Be honest – how many of you were expecting to see something like this:
No one really knows what a Trump presidency will look like. But we can agree at least that this election result is more profound than the usual changing-of-the-guard seen in political duopolies like America.
In my latest piece at Mercatornet, I examine Trump’s victory in the sensible context of ancient Chinese history:
There’s a Chinese proverb to the effect that “he who wins becomes king while he who loses becomes an outlaw.” Though Trump has suggested that this might literally be the case once he is inaugurated, what the saying really refers to is the historical Chinese concept of the “mandate of heaven.”
At various points in history, dynasties became corrupt, weak, unjust or ineffective and were overthrown. A successful rebellion was taken as evidence that the defeated regime had lost its way, effectively surrendering the right to rule through its own misdeeds and poor governance.
As power changed hands, the mandate of heaven became a way of retaining theoretical continuity with the previous regime while lending legitimacy to the new one.
A modern democracy mirrors the mandate of heaven, but fixes authority in the “will of the people” instead. Fair and free elections allow for political transitions to occur without massive violence and disorder, and the victors typically pledge to unite the whole country, to work for the good of those who voted for them, as well as those who didn’t.
More on the Scylla and Charybdis of supermarket retail from The Monthly:
We like to romanticise our relationship with our produce, but our actions betray us as a nation that rewards size and doesn’t choose so much as follow. If we can’t go to a shopping centre without being hauled in by the duopoly – apples from Woolies, cereal from Coles, beer from Liquorland, wine from Dan Murphy’s, a hammer from Bunnings, shoes from Kmart, ink from Officeworks, a toy from Target, a pillow from Big W, petrol from Coles Express – then that is the power we have given these two companies.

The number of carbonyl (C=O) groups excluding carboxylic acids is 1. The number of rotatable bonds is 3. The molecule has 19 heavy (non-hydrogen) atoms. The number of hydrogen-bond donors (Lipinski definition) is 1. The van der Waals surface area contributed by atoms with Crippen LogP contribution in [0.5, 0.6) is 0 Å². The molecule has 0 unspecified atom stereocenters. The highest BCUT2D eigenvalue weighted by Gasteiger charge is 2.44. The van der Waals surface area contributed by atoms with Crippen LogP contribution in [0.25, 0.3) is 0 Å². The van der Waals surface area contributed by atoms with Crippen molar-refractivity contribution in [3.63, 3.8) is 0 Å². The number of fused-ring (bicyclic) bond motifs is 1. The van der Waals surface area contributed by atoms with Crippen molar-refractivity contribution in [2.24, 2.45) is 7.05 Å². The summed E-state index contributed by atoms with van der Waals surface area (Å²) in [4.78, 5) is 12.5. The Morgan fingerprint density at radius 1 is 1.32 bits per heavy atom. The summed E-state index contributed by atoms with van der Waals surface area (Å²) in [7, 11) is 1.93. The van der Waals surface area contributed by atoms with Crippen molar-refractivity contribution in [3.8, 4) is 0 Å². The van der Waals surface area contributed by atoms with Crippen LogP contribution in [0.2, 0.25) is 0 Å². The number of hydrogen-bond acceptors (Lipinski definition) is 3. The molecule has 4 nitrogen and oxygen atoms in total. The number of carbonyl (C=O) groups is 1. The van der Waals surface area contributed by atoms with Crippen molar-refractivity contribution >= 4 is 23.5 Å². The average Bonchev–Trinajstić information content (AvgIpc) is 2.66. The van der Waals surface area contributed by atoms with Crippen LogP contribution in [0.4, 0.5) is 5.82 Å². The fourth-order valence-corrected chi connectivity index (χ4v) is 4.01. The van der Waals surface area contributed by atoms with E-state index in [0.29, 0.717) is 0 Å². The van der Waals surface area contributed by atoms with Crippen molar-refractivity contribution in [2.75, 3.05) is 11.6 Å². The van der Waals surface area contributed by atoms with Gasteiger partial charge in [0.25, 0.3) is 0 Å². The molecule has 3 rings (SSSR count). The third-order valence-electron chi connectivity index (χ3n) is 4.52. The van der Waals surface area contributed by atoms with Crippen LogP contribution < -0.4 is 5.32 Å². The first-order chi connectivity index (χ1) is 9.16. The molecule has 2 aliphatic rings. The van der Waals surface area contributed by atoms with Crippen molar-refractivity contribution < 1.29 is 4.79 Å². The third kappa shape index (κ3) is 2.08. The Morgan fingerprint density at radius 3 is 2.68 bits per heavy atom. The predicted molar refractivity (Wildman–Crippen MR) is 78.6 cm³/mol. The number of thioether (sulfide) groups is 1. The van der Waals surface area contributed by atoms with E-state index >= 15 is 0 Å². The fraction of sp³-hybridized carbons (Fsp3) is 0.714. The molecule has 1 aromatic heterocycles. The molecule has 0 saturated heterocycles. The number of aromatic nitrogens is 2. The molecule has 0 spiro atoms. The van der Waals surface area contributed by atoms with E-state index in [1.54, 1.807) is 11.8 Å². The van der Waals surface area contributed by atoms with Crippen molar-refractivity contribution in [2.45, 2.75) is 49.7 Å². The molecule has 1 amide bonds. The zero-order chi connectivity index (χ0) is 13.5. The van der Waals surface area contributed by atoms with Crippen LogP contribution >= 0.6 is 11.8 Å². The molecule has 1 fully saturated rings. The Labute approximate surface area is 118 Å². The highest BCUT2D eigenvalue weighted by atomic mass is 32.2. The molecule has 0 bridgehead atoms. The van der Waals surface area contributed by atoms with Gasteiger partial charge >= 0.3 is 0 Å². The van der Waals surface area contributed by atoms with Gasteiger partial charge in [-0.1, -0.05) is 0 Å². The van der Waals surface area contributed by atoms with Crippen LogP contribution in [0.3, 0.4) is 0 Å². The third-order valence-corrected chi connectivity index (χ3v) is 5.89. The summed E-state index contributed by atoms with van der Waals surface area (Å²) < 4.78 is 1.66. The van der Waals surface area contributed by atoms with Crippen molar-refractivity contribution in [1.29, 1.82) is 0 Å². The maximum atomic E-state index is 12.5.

Steve, a Woolworths-contracted lettuce grower who does not want to be identified, is destroying more produce than he used to farm. The supermarket’s orders vary in volume, but Steve has to be ready to fill the largest one possible. He has duly increased the size of his farm. “I have to grow for the maximum size of an order, or else I lose the contract. So I grow on that scale even though the order is usually a lot less. Everything I don’t sell, I have to destroy.” While Steve’s contract with Woolworths gives him security, his margins are tiny and increasingly squeezed by rebates and marketing “kick-ins”. In June, he was one of the Woolworths suppliers asked for a “voluntary” contribution of 40 cents a crate – on top of a standard marketing payment of 2.5% of sales – to pay for a Jamie Oliver advertising campaign. “I didn’t like it, but I can’t afford to risk not paying,” Steve says.